On Friday the Guardian announced that Katharine Viner, deputy editor of the Guardian and editor-in-chief of Guardian US, was appointed as their new editor-in-chief.
The decision was not a surprise to those following the media group’s search for a new chief editor.
In December, I was asked by Josh Jackman of the The Jewish Chronicle to share my thoughts on the announcement that Alan Rusbridger was stepping down as the newspaper’s editor-in-chief after more than 20 years at the helm, and how the appointment of a new editor may affect their Middle East coverage. I told Jackman that the Guardian was institutionally biased against Israel and I wasn’t optimistic that a new editor would have a positive effect.
Specifically, I noted that Viner, one of the top early contenders for the job, could possibly even push the media group to adopt an even more pronounced pro-Palestinian stance.
My concerns were largely based on the fact that Viner was the co-creator of an anti-Israel play called ‘My Name is Rachel Corrie’, a piece of theatrical agitprop about the International Solidarity Movement (ISM) activist killed in March 2003 while attempting to stop an IDF anti-terror operation in Gaza.
In a review in 2005, Times of London culture critic Clive Davis characterized the play as “an element of unvarnished propaganda…with no attempt to set the violence in context.” “We are left,” he complained, “with the impression of unarmed civilians being crushed by faceless militarists.” At one point in the play, Corrie declares, “The vast majority of Palestinians right now, as far as I can tell, are engaging in Gandhian non-violent resistance.” As Davis noted, “Even the late Yasser Arafat might have blushed at that one.”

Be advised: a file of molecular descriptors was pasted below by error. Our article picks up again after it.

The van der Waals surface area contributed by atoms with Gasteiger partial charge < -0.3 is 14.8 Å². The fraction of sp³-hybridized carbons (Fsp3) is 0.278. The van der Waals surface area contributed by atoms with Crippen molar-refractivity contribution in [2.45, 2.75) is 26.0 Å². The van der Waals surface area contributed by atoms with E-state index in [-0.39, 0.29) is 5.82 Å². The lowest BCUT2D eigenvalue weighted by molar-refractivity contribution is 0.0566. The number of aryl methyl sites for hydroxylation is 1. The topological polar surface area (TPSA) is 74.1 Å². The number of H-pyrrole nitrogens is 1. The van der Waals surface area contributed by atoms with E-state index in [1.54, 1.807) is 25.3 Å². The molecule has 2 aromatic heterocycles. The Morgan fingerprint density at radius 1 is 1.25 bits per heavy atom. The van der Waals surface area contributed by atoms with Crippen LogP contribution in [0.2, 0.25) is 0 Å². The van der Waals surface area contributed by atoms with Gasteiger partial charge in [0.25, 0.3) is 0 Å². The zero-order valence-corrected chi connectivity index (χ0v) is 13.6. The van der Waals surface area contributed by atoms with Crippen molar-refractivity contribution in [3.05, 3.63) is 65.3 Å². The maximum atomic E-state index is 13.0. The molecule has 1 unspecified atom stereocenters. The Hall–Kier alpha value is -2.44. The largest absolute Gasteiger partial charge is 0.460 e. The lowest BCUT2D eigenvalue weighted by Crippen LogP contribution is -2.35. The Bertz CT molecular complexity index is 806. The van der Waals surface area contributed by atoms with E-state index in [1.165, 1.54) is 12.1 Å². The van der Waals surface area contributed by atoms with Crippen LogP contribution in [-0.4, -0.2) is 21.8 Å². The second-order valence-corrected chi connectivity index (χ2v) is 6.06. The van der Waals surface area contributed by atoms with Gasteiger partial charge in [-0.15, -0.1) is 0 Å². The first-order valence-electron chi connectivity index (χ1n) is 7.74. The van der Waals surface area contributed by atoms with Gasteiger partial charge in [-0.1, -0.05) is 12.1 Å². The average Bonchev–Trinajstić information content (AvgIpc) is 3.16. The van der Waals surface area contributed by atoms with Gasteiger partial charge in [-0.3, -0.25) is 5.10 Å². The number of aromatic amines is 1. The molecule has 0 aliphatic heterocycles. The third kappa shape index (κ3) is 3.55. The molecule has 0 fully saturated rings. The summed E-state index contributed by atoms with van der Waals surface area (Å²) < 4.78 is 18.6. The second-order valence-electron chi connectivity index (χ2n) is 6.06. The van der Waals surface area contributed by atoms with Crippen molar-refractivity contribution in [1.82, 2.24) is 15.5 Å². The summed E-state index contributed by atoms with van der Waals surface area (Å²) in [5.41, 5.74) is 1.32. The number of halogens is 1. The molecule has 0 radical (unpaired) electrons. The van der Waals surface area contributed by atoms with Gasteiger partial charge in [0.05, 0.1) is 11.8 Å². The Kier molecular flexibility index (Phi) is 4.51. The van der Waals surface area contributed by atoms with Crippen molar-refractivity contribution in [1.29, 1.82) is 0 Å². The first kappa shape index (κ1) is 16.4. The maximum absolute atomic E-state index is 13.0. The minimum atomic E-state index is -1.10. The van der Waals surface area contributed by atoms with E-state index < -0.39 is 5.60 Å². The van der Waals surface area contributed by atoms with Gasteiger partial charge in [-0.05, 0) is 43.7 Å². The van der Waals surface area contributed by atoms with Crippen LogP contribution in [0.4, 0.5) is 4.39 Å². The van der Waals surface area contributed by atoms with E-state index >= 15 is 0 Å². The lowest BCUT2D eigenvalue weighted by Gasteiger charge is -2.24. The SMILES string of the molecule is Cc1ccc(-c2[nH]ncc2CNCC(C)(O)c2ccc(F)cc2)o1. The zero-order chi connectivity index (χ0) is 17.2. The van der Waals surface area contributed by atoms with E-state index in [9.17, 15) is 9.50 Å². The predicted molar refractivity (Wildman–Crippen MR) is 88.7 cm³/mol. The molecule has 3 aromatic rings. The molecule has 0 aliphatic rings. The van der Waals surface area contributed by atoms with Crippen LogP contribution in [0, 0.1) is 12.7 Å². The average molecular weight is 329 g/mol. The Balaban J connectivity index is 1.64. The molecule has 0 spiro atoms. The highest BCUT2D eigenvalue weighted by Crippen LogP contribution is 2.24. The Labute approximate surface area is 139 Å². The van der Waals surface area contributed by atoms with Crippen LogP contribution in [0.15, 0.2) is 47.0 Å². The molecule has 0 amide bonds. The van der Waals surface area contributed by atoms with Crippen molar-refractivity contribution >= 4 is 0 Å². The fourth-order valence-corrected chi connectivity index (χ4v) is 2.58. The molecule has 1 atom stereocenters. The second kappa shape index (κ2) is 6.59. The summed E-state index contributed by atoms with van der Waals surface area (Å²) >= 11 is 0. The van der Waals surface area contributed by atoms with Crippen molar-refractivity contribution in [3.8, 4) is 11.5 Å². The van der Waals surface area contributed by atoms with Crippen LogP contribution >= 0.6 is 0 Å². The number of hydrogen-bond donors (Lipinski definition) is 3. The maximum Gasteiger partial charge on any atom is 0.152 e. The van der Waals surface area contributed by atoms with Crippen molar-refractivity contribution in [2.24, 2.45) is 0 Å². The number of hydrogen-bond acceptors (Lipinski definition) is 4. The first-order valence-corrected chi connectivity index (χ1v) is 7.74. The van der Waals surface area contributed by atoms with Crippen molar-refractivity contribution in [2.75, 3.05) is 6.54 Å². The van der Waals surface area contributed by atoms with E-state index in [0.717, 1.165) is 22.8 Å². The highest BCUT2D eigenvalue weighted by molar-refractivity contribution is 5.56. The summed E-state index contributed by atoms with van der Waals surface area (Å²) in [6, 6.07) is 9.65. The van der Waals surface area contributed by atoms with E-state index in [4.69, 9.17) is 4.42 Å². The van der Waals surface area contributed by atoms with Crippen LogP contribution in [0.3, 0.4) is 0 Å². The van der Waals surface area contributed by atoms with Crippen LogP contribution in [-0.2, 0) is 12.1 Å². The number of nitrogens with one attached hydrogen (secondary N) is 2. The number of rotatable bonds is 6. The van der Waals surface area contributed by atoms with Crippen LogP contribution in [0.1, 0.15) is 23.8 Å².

On March 16th, 2013, Viner tweeted this: “10 years ago today, Rachel Corrie, 23, was crushed to death beneath an Israeli bulldozer in Gaza. Thinking of her and her family this Mar 16″
Tellingly, the Guardian’s coverage of the Rachel Corrie saga – including the civil law suit brought by the parents of Corrie – has been similarly obsessive, tendentious, and breezily unconcerned with the facts. (A complaint we filed with the Press Complaints Commission in 2013 regarding an extremely misleading Guardian editorial prompted editors to add an important addendum.)
Moreover, as noted on these pages several years ago, Rachel Corrie is not Ms. Viner’s only Middle Eastern heroine. In 2001 Viner interviewed the terrorist Leila Khaled, opening her article with words that seem to glorify terrorism.
“In a way, the whole story is in the ring. The iconic photograph of Leila Khaled, the picture which made her the symbol of Palestinian resistance and female power, is extraordinary in many ways: the gun held in fragile hands, the shiny hair wrapped in a keffiah , the delicate Audrey Hepburn face refusing to meet your eye. But it’s the ring, resting delicately on her third finger. To fuse an object of feminine adornment, of frivolity, with a bullet: that is Khaled’s story, the reason behind her image’s enduring power. Beauty mixed with violence….And the ring? “I made it from the pin of a hand grenade – from the first grenade I ever used in training,” she says. “I just wrapped it around a bullet.”
With the departure of Rusbridger, the Guardian could have chosen an editor committed to abandoning the radical left ideology that has informed so much of their visceral hostility towards Israel, and taken steps to repair their fractured relationship with the British Jewish community. Instead, they hired as chief editor an ideologue more closely aligned – at least on the Palestinian issue – to the editorial style of Electronic Intifada than that of a ‘respectable’ British newspaper.
By Adam Levick, the managing editor of UK Media Watch, an affiliate of the Committee for Accuracy in Middle East Reporting in America (CAMERA)